Here is a first person narrative feeling like a third person narrative.  The resemblance in feeling if not style of this narration to the story George tells promotes the suspicion that this is not another voice but simply a narrative-rouse. Would the reader prefer a firsthand account – replete with emotive sentiment and honest feeling – to this supposed prison-story that gives us a window into Ann’s life after Kwame? Would George’s children be better to know of their mother’s illness? It is difficult not to be thankful for a peek through the prison wall – perhaps a shorter one – but it is equally hard not to wish for a more intimate and extended account from our main narrator. To be kept at a distance feels incomplete, like we will wake the next morning finding our Picaresque story-teller already beyond the crest of the next hill.

 

 

Let’s allow the writer, Sigrid Nunez, some slack. After all, we’re on the same side, and she is that good. When the payoff is big enough, much can be forgiven.

Take the scene at Edie’s and Turner’s lunch meeting. Edie is there to caution her brother-in-law about his affair. Turner is there to announce his intention to marry said affair. Here it comes: waiter “hovers” taking mental notes on what he considers a great line to use in a screenplay, “Marrying each other won’t do what . . . you may be subconsciously wishing. She can’t replace your daughter, and you can’t replace the father who abandoned her.” It is a writer’s (intentional) faux pas, but one you have to love it.  We forgive the author having a little fun because it tickles us and it fits with the Manhattan we all know, whether or not we live there. The City is the human drama publicly playing out before strangers’ eyes.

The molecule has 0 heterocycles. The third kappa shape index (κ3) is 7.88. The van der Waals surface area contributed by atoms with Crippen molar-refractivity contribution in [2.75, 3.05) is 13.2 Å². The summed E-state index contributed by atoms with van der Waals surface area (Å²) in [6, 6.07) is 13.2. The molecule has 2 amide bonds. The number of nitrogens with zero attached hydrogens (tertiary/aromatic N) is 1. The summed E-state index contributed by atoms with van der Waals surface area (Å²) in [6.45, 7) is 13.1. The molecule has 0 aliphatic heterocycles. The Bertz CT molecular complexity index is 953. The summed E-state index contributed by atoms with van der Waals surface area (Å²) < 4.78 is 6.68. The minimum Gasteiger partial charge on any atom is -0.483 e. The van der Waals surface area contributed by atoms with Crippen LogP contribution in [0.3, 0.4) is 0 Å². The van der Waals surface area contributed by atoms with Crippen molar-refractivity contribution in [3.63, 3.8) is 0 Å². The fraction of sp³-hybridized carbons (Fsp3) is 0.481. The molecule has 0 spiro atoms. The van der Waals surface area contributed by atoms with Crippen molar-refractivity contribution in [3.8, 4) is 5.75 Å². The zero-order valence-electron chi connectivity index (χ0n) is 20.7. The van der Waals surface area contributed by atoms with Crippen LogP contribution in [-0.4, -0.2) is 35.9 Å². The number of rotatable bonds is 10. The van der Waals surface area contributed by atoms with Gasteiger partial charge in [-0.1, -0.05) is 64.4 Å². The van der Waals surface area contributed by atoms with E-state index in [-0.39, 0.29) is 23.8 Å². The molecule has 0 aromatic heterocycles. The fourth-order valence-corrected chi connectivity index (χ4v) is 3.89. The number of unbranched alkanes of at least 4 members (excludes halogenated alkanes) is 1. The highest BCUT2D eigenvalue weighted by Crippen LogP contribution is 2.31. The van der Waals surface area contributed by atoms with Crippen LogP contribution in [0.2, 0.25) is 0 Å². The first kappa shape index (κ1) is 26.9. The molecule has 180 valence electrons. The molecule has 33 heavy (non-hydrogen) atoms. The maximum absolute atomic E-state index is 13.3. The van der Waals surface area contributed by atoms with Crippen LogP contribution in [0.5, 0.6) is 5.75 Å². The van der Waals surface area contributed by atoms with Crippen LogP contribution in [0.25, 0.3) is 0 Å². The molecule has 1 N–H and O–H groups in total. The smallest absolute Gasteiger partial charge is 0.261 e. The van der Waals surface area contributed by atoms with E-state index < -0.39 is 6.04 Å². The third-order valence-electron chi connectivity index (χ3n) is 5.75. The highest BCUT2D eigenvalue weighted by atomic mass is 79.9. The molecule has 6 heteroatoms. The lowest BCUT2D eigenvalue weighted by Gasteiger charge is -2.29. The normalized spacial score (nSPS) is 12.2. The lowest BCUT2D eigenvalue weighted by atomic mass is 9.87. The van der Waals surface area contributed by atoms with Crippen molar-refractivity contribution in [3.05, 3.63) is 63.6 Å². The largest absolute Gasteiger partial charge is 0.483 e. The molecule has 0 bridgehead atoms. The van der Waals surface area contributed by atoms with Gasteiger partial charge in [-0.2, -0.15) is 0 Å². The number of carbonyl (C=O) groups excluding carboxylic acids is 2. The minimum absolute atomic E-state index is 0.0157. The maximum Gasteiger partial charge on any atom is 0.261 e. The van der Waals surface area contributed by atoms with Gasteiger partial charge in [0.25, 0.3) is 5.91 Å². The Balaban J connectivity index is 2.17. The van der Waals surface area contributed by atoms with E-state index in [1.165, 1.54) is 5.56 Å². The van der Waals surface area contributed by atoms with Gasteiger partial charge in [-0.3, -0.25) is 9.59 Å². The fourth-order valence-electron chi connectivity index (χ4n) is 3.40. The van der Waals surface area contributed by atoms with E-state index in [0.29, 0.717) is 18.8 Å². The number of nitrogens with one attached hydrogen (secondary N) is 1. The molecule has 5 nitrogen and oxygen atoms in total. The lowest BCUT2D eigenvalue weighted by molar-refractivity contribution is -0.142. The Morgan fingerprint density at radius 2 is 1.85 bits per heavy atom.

Sometimes, Nunez too heavily taps the 1960’s and ‘70’s. It is all there: Manson, the SDS, Weathermen, Mick Jagger, John Lennon, the pantheon of drugs, Altamont and Woodstock, the Black Panthers, on and on. It’s review for a child of the ‘60’s, perhaps tutelage for the later born. Sometimes it warms, sometimes makes one turn away. It was convincing though just for support of the story there was too much. For instance, Nunez appropriates the de rigueur acid trip George and her sister Solange take to establish George’s deep desire to have a child. Well, apparently, all acid trips are not equal. That one, I am not buying.

It is as clear as it is daring that Nunez invites comparison of one main character, Ann, with Jay Gatsby, yes, of The Great. Early in the book George(tte), the narrator,  gasses up on speed to write her pan of Fitzgerald’s novel. That scene along with her paper’s reappearance in her daughter Zoe’s hands at several points notably at the end of the novel, elevate this book as literature rather than just story.